In the world of fitness, we all use protein shakes but many times I’ve been asked by people, “Should I take supplements for better health and to achieve fitness goals?” Indirectly, people want to know about the most widely used protein supplement.
Not to mention, whey protein is one of the most common in the market and inside every gym bag, however; casein, creatine, pea protein and rice protein powders are also available.
What’s a Protein Shake?
Apparently, seems like a silly question but still many of us are unaware of what really is a protein shake.
A lot of people have the misconception of these shakes being steroids and to some extent, it’s also used as a fake marketing tactic. Beware!
A protein shake is basically a source of pure nutrients and they don’t have any direct effect on your hormones as opposed to steroids. Few people also have a confusion between mass gainer and protein shakes. Mass gainers are basically a large source of carbs delivered directly to your muscles while protein shakes deliver amino acids to your muscle cells.
Which Protein Should You Use?
One of the most common and popular protein is whey protein powder. It has all the nine essential amino acids that your muscles need to recover and grow.
There are further three types of whey protein:
- Isolate: These yield high level of protein and low levels of allergenic. Perfect for lactose intolerant.
- Hydrolysate: It’s produced in such a way that it has already been predigested. The rate of absorption is super-fast, which means more benefits.
- Concentrate: The cheapest form you’ll find in the market but has significant fat and cholesterol levels.
The serious athletes use the hydrolysate and not to mention that it’s the most expensive of all.
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How Much Protein Does Your Body Need?
If you’re on training hard, hitting the gym five, six or even seven days a week, and the protein intake is missing, you’ll only leave your muscles with a deficit of building blocks they need to recover from the damage after each workout.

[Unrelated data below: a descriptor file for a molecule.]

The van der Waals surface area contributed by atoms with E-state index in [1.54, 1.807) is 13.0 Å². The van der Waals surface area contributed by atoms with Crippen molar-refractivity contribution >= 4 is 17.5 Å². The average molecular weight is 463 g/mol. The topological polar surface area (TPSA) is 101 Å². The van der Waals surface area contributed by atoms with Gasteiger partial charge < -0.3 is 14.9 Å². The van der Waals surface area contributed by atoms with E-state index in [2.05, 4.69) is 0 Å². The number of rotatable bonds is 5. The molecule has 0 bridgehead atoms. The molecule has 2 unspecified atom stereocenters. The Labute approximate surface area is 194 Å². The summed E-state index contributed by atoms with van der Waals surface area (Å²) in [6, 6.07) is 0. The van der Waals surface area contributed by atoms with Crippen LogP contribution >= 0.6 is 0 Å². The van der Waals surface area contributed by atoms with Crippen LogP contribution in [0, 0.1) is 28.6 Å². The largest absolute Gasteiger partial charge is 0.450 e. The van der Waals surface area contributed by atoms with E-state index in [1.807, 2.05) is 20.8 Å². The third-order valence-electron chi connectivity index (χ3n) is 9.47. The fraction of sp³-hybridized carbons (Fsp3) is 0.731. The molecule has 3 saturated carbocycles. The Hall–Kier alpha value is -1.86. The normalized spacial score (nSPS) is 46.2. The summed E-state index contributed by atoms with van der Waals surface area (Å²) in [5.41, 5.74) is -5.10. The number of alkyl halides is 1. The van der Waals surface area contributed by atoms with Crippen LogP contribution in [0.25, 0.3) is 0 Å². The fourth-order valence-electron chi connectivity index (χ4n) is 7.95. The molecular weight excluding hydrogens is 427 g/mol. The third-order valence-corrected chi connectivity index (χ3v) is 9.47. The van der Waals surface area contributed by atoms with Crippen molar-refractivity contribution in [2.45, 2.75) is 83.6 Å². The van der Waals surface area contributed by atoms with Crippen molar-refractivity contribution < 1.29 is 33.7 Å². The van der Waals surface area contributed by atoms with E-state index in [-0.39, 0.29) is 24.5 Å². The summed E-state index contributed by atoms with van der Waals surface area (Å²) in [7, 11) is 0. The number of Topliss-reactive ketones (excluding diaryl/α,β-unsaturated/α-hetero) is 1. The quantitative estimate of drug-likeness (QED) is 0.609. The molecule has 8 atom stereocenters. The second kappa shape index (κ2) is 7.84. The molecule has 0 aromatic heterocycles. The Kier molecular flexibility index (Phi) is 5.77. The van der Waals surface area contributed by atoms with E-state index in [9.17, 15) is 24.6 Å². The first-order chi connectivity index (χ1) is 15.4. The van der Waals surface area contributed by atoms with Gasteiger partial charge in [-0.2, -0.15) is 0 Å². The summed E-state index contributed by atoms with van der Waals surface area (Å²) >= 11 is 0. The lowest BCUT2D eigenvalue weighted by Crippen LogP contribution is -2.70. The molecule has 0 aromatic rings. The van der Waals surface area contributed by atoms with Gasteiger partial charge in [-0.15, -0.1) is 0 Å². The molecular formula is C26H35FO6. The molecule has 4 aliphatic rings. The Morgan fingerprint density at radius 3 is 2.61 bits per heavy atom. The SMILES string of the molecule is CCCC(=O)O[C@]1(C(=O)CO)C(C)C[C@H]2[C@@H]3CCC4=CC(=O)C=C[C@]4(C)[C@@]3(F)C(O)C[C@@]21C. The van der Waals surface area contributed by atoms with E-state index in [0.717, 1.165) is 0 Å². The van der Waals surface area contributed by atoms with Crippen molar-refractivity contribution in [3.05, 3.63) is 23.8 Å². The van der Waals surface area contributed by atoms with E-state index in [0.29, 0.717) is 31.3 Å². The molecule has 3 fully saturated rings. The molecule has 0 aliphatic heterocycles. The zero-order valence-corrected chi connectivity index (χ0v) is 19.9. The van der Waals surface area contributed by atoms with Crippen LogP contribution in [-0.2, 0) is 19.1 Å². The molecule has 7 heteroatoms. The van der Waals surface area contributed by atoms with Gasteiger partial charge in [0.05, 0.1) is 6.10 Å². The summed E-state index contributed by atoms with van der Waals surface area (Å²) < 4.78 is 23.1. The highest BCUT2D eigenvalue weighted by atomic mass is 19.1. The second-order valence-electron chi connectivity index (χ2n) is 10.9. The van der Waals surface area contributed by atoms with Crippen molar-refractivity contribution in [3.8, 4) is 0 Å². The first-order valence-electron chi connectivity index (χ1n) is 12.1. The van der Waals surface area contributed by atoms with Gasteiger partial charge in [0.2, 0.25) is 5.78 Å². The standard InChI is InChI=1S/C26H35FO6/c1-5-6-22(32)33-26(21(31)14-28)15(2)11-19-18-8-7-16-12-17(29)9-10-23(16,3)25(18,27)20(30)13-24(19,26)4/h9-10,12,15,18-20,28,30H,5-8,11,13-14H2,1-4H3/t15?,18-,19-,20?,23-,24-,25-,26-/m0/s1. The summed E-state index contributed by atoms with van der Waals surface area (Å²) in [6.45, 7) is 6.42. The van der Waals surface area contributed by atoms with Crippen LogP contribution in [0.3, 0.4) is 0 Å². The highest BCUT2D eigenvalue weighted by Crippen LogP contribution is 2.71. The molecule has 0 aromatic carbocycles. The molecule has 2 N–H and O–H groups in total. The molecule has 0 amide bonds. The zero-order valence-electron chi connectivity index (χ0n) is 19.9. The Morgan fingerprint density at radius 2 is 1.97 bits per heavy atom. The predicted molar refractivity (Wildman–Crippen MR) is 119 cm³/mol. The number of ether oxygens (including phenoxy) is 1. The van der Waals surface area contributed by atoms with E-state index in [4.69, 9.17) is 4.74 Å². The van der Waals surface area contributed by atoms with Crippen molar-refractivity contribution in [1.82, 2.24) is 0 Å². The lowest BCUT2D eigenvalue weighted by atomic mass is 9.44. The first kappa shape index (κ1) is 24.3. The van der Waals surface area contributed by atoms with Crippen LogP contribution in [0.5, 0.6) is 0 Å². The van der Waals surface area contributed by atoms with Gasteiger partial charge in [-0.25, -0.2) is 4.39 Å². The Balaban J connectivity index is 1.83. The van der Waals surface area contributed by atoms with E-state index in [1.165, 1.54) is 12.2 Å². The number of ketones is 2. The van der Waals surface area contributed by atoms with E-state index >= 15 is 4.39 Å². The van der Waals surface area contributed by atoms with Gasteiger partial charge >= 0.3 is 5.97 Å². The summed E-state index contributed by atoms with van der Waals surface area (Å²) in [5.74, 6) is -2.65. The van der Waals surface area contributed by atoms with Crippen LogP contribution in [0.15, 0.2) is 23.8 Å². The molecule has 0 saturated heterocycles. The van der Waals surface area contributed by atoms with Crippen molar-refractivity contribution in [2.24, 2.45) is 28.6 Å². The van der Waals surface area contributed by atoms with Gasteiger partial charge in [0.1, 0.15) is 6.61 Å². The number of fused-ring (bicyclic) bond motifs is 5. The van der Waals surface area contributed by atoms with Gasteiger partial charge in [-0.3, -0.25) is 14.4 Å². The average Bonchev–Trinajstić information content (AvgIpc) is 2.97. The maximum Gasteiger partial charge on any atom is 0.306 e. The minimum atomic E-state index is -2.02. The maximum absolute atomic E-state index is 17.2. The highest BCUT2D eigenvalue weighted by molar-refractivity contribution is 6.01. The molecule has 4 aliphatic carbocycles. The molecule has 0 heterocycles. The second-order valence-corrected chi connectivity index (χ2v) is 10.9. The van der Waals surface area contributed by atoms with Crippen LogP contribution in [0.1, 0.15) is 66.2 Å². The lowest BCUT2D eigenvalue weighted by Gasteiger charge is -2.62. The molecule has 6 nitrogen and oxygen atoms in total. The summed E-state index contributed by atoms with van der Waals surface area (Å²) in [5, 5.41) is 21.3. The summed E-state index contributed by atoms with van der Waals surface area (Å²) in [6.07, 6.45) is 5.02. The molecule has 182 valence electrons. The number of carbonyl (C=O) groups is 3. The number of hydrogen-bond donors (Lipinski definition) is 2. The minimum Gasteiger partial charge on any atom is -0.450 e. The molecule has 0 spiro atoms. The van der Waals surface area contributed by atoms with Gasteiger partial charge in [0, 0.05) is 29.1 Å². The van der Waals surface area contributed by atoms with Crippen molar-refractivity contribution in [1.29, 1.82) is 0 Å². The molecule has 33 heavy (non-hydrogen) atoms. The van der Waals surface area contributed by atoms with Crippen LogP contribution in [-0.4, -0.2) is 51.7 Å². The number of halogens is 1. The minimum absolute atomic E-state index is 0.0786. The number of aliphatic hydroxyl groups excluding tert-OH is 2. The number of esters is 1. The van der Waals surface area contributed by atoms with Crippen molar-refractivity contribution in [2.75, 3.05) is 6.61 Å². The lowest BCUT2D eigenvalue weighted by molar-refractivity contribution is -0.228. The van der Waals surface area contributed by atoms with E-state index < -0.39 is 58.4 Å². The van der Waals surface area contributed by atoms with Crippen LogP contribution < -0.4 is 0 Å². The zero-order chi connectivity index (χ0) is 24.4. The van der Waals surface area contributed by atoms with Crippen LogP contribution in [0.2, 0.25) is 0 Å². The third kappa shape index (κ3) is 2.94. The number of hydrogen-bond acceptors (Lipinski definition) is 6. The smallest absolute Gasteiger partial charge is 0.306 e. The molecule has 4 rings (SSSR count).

Though the actual amount of protein intake is still under debate, but it highly depends on your body’s specific needs.
On average, 0.7g of protein per 453g (1lb) of bodyweight a day is recommended. So, just to give you an example, if you weigh 170 lbs, your daily intake would be 119g of protein, provided that you’re hitting the gym as well.
This is also equivalent to:
- Two pieces of 60g chicken breast
- Three 18g egg
- Steak (60z) = 40g
Eating and buying all these three ingredients daily is a big deal for your stomach and of course to your bank balance as well. This is where the protein shakes can save you a lot of time and money and you don’t necessarily have to buy every day. Most of the whey proteins available online are priced between $50-$100 and lasts for 2-3 months.
You have to understand that whey protein is basically just a food supplement and you shouldn’t expect overnight results.
However, I would definitely say that it’s the best and obvious item of your gym routine, health, and fitness and you shouldn’t be training without protein intake.
Though you can replace protein powders with whole foods and have no negative effects but they are really helpful for your body and muscles.
Once again, not a magic pill, but definitely a slow, steady wins the race ingredient that you should be consuming for long-term benefits.